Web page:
TEL AVIV, ISRAEL -- At the start of the new century, Israel found itself with an unexpected and unwanted reputation - as a destination hotspot for sex trafficking. The government took significant measures against this phenomenon, but the success in stamping out the import of women for sex has led to a new problem.
From the security of her Tel Aviv office, Yedida Wolfe dials a number at the bottom of a newspaper advertisement that reads, in Hebrew: "Looking for young liberal women for easy work at great pay!!" The phone is answered by a man named Yossi. He explains that the type of work was sex; Yedida would get to choose with whom, how often, and under what conditions.
"You will have complete control," Yossi tells her. The pair arrange a time to meet.
Wolfe is the Executive Director of the Task Force on Human Trafficking (TFHT). She chose the advert at random from dozens of others just like it that appear daily in a major classifieds supplement published across Israel's major cities.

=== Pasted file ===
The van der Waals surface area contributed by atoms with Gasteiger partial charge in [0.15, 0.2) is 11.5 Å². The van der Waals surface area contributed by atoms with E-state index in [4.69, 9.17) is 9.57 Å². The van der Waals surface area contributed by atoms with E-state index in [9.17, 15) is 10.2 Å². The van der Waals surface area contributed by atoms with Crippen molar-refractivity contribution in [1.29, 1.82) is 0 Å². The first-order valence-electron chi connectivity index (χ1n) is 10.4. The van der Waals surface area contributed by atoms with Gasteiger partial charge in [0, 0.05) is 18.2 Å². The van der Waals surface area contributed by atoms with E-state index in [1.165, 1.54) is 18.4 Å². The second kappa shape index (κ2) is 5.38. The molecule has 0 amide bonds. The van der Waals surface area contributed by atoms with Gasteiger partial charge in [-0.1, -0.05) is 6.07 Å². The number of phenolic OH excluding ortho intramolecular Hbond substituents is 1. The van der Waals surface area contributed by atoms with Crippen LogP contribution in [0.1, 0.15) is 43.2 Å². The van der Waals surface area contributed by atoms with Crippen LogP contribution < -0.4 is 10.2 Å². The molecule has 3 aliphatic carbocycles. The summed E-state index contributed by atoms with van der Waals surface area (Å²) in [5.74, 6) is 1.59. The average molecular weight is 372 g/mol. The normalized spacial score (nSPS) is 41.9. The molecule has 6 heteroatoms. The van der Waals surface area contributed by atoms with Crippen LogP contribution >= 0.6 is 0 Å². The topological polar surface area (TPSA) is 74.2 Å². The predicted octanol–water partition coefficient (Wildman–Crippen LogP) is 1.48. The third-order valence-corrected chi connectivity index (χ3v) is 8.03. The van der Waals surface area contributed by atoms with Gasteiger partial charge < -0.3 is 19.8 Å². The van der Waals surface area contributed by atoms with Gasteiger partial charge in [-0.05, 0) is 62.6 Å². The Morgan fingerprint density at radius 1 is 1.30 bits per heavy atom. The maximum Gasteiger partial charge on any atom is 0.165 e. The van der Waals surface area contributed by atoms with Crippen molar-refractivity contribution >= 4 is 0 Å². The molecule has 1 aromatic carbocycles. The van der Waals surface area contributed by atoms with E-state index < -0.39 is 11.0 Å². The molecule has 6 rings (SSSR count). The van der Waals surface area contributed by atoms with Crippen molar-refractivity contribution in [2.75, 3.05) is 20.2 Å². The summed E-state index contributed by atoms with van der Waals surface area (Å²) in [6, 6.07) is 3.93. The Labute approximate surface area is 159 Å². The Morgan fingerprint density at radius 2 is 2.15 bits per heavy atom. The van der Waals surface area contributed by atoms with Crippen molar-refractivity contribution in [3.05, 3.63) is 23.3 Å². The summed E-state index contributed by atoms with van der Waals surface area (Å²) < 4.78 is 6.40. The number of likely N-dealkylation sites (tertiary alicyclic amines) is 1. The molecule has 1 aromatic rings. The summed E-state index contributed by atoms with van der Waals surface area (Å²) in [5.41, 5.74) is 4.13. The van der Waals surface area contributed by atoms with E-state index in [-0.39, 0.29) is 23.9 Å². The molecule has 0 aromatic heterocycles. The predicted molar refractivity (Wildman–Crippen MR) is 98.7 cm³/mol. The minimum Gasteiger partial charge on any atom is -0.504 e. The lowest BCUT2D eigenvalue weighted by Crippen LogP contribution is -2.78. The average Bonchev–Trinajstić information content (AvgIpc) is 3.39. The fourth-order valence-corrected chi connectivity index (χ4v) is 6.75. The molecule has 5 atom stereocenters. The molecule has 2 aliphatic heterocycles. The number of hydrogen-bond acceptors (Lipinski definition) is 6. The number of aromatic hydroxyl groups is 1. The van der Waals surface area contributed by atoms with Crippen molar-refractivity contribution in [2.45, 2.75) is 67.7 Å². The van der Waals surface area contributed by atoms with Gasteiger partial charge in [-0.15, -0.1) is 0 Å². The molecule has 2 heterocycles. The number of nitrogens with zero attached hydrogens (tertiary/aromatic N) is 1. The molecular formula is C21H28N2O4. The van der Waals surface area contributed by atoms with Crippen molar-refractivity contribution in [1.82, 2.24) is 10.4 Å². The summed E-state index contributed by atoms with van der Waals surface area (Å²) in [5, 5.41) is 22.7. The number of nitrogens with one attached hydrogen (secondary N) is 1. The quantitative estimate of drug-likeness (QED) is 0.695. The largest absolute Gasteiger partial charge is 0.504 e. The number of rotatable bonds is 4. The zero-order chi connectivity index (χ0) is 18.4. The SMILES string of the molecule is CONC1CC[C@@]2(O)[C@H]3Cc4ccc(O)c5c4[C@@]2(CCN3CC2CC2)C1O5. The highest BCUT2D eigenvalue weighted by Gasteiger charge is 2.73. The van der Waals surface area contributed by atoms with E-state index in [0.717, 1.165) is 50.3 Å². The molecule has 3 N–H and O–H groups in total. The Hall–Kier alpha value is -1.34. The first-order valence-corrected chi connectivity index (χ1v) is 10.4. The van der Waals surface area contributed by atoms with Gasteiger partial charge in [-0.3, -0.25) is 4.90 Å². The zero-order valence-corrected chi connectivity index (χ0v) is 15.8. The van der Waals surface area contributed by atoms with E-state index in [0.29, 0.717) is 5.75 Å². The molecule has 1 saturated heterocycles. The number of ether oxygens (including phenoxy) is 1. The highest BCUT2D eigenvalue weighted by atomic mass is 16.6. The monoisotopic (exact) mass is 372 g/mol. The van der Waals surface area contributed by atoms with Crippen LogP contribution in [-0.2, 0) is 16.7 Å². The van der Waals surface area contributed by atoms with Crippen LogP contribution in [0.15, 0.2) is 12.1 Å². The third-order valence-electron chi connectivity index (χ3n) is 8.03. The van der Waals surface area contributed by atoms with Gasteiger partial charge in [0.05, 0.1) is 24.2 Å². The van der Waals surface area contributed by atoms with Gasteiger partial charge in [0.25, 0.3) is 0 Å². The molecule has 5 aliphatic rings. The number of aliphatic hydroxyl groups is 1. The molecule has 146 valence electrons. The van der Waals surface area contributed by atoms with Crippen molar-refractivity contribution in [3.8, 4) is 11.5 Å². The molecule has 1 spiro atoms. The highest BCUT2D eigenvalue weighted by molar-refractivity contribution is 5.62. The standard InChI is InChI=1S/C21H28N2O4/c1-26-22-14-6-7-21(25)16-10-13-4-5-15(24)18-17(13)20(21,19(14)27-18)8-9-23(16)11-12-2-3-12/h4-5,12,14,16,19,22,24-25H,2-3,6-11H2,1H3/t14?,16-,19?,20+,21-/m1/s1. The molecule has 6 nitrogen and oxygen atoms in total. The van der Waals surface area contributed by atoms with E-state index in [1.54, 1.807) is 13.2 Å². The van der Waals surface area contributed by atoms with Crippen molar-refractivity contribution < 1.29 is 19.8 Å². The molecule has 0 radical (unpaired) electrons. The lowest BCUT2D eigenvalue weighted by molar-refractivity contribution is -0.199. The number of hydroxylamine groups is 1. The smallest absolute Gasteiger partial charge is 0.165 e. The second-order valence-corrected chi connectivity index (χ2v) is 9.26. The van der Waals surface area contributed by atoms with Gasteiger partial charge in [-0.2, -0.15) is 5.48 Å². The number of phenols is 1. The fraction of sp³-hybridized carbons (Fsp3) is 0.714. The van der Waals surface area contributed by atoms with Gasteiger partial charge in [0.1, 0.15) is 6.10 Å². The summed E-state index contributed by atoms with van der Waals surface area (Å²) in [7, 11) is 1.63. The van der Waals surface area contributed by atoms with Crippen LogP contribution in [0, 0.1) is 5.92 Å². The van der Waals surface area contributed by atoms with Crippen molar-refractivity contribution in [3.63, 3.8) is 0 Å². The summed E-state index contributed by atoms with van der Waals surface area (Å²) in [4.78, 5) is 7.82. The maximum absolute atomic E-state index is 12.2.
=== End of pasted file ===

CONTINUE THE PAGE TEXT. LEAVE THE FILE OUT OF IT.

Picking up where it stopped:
Until 2007, thousands of women each year were trafficked into Israel for sex, mostly from the former Soviet Union. They were subjected to violence, rape, and public auctions, and forced to have sex with up to 20 men per night, often without any pay.
NGOs and government officials, however, achieved a measure of success two years ago in liberating and rehabilitating the foreign women, frequently identifying them via their missing papers. Many of those saved from the sex trade were subsequently replaced by Israeli women...
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